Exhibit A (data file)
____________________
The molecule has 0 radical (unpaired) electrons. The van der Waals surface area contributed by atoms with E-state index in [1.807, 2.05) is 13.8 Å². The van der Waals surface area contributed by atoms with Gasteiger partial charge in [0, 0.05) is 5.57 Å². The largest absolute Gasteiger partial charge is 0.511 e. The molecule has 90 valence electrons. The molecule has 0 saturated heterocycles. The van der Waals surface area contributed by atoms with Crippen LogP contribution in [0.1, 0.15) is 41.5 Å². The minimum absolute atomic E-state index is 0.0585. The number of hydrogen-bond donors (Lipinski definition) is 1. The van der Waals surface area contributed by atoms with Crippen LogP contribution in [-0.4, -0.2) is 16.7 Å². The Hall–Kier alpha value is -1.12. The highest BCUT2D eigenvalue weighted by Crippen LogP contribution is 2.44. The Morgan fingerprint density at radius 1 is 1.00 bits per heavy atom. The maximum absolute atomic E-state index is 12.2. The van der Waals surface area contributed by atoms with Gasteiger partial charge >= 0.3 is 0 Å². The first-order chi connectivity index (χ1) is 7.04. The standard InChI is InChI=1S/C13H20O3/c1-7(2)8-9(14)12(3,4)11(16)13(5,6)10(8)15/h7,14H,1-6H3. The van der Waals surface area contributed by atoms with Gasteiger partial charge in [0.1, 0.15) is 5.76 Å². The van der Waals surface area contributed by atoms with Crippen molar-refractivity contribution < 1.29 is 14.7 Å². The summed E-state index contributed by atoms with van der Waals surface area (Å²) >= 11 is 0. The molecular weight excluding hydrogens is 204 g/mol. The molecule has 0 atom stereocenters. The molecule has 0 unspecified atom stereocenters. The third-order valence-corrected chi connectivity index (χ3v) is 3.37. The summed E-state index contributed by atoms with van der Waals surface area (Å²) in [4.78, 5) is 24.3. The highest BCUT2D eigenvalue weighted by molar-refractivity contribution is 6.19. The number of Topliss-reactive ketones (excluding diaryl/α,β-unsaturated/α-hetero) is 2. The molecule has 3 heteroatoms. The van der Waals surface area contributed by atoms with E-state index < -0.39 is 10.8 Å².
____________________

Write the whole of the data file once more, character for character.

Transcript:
The molecule has 0 radical (unpaired) electrons. The van der Waals surface area contributed by atoms with E-state index in [1.807, 2.05) is 13.8 Å². The van der Waals surface area contributed by atoms with Gasteiger partial charge in [0, 0.05) is 5.57 Å². The largest absolute Gasteiger partial charge is 0.511 e. The molecule has 90 valence electrons. The molecule has 0 saturated heterocycles. The van der Waals surface area contributed by atoms with Crippen LogP contribution in [0.1, 0.15) is 41.5 Å². The minimum absolute atomic E-state index is 0.0585. The number of hydrogen-bond donors (Lipinski definition) is 1. The van der Waals surface area contributed by atoms with Crippen LogP contribution in [-0.4, -0.2) is 16.7 Å². The Hall–Kier alpha value is -1.12. The highest BCUT2D eigenvalue weighted by Crippen LogP contribution is 2.44. The Morgan fingerprint density at radius 1 is 1.00 bits per heavy atom. The maximum absolute atomic E-state index is 12.2. The van der Waals surface area contributed by atoms with Gasteiger partial charge >= 0.3 is 0 Å². The first-order chi connectivity index (χ1) is 7.04. The standard InChI is InChI=1S/C13H20O3/c1-7(2)8-9(14)12(3,4)11(16)13(5,6)10(8)15/h7,14H,1-6H3. The van der Waals surface area contributed by atoms with Gasteiger partial charge in [0.1, 0.15) is 5.76 Å². The van der Waals surface area contributed by atoms with Crippen molar-refractivity contribution < 1.29 is 14.7 Å². The summed E-state index contributed by atoms with van der Waals surface area (Å²) >= 11 is 0. The molecular weight excluding hydrogens is 204 g/mol. The molecule has 0 atom stereocenters. The molecule has 0 unspecified atom stereocenters. The third-order valence-corrected chi connectivity index (χ3v) is 3.37. The summed E-state index contributed by atoms with van der Waals surface area (Å²) in [4.78, 5) is 24.3. The highest BCUT2D eigenvalue weighted by molar-refractivity contribution is 6.19. The number of Topliss-reactive ketones (excluding diaryl/α,β-unsaturated/α-hetero) is 2. The molecule has 3 heteroatoms. The van der Waals surface area contributed by atoms with E-state index < -0.39 is 10.8 Å².